Red fox on the run

Red fox on the run

…but I still kicked myself for not getting a good shot of the fox. I caught it napping in the early morning light, what there was of it, but by the time I got into position to shoot a photo, it had noticed me and taken off for a safer place to sleep the day away.

I still have a few other photos from both of the trips, but I’ll save them for later, except for this one, my best image from the first trip.

Horned lark

Horned lark

I may not make it out for a walk again this week, because of the weather. Last week, we got nearly a foot of snow during the middle part of the week, but by Sunday, we set a record high for the date. It would have been a perfect early spring day, except for the winds pushing the warm air into the region. By Sunday night, it was snowing again, and we’re in for another snow storm for overnight tonight. Then, it’s supposed to warm up for next weekend, I sure hope so. This pattern that we’ve been in, with snow and cold part of the week, and warm temps for the other part is getting old. It’s better than the last two winters with just snow and cold, but I’m ready for spring. I’d like to be able to spend some quality time outside, just sitting and observing the wildlife, rather than freezing, or worrying if sand is going to be blown into my camera gear as I switch lenses.

March is coming in like a lion, this storm starting tonight is forecast to bring us another 6 to 8 inches of snow. I sure hope that this month lives up to the old saying and goes out like a lamb.

That’s it for this one, thanks for stopping by!

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21 responses

  1. Good luck with your financial plans and thanks for all those wonderful views. That was a sweet little chipmunk too.

    March 1, 2016 at 3:36 am

    • Thank you very much Susan! I knew that I had to get a good shot of the chipmunk, since I missed the few squirrels that I saw. ๐Ÿ˜‰

      March 1, 2016 at 3:51 pm

  2. So sorry that the pension plans didn’t work out. I do hope you can get some longer leave approved by your bosses! It must have been disappointing. So often those online calculators don’t give the full picture.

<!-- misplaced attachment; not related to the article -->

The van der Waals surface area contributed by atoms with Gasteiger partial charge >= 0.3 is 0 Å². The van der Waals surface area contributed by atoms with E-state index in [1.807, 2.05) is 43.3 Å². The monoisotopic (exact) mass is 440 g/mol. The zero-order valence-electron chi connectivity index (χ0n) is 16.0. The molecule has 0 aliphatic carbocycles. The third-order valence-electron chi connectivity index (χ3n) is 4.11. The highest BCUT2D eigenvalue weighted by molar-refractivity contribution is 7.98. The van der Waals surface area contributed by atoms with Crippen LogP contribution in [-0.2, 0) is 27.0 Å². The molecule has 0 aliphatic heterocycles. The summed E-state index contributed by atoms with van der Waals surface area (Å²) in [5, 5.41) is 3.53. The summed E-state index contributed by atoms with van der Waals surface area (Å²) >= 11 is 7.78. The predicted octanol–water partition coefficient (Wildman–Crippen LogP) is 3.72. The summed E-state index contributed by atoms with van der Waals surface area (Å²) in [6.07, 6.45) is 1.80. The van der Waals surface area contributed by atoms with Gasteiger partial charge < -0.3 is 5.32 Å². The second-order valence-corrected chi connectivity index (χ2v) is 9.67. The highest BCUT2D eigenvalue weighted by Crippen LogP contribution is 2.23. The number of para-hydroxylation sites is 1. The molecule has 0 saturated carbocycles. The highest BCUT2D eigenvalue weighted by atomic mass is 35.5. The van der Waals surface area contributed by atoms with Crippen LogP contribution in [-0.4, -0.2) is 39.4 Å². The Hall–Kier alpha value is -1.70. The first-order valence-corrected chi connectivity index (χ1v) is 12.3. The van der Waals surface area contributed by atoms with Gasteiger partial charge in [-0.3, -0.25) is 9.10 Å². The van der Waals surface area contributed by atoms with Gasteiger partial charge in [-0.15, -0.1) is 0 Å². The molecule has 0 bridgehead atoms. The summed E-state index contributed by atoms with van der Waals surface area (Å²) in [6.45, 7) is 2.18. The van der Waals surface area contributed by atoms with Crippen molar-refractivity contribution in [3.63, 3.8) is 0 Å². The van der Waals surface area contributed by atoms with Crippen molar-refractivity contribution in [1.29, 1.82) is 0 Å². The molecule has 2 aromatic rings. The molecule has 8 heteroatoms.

I wish I could give you a little of my sunshine although I know you don’t like overly hot weather. It would be lovely as you say, to have some fine weather to just sit and observe the wildlife without getting too cold or wet. I went for a walk today and it kept being rainy and windy. I only enjoyed it because it was unusual, but if it was gloomy all the time, I’d be frustrated. Trying to keep the camera dry and the lens not fogging up was tricky. It reminded me of some of the weather you have to put up with.
    I loved the shots of the adorable golden-crowned kinglet! What a little sweety and such a beautiful picture. I also especially liked the shot of rocks glowing golden in the sunlight. It really did glow on my screen. The whole gallery was wonderful as usual. I am envious of your ability to take flying shots. I really struggle to keep them in my sight and to move the camera with them. Sympathies about the 6-8 inches of snow coming! Stay safe out there. ๐Ÿ™‚

    March 1, 2016 at 8:26 am

    • Thank you very much Jane! I knew that early retirement sounded too good to be true, and it was. I’d do okay until I hit 70, then my benefits would drop to about 2/3 of what I need to live on.

      Our cold, gloomy, snowy weather will be around for the rest of this week, but I see changes coming after that. Then, You’ll see what a sunny spring looks like in Michigan!

      Birds, especially those in flight, are never easy, but that’s why I practice as often as I do. The more that you try it, the easier it will become.

      March 1, 2016 at 4:04 pm

  3. Awesome series, Jerry! Love the mallards in flight! And the Golden-crowned kinglet captures are absolutely gorgeous, what a cutie, I’ve never seen one before. And a golden eagle, wow! Yep, seeing one of those makes the day! ๐Ÿ™‚ As to the future, you’re on a mission, so stay with it, I hope it all works out for you!!

    March 1, 2016 at 8:54 am

    • Thank you very much Donna! You’re right, I’m on a mission, and I think that this post was a giant step in the right direction, even if the subjects weren’t that unusual. I really put a lot of thought into most of the non-wildlife photos, and I’m very pleased with the results.

      March 1, 2016 at 3:50 pm

  4. Figuring out retirement isn’t easy. Sorry to hear the early retirement didn’t work. I am looking forward to it and will take it as soon as I can. Hopefully they will give you some quality time off at work.

    The photos of the area and the wildlife this time of year are beautiful. I love the one with the view up the decaying tree giant. An unusual perspective, and almost looks alive!

    March 1, 2016 at 11:28 am

    • Thank you very much Lavinia! I saw that tree and knew that there had to be a better way to photograph it than just to stand back and take a typical shot. The one I got came out better than I had hoped, which proves that I have to put more thought into my photos as I did with that one.

      March 1, 2016 at 3:48 pm

  5. Your photos on this page are so amazing, especially those of that mallard suspended in mid air. Once in a while I see them in flight, usually away from me. ๐Ÿ™‚

    Years ago, I noticed people were leaving their jobs early, some in their 50s, because they were getting nice and fat packages from their employers. Today I am told that we mayhave to work p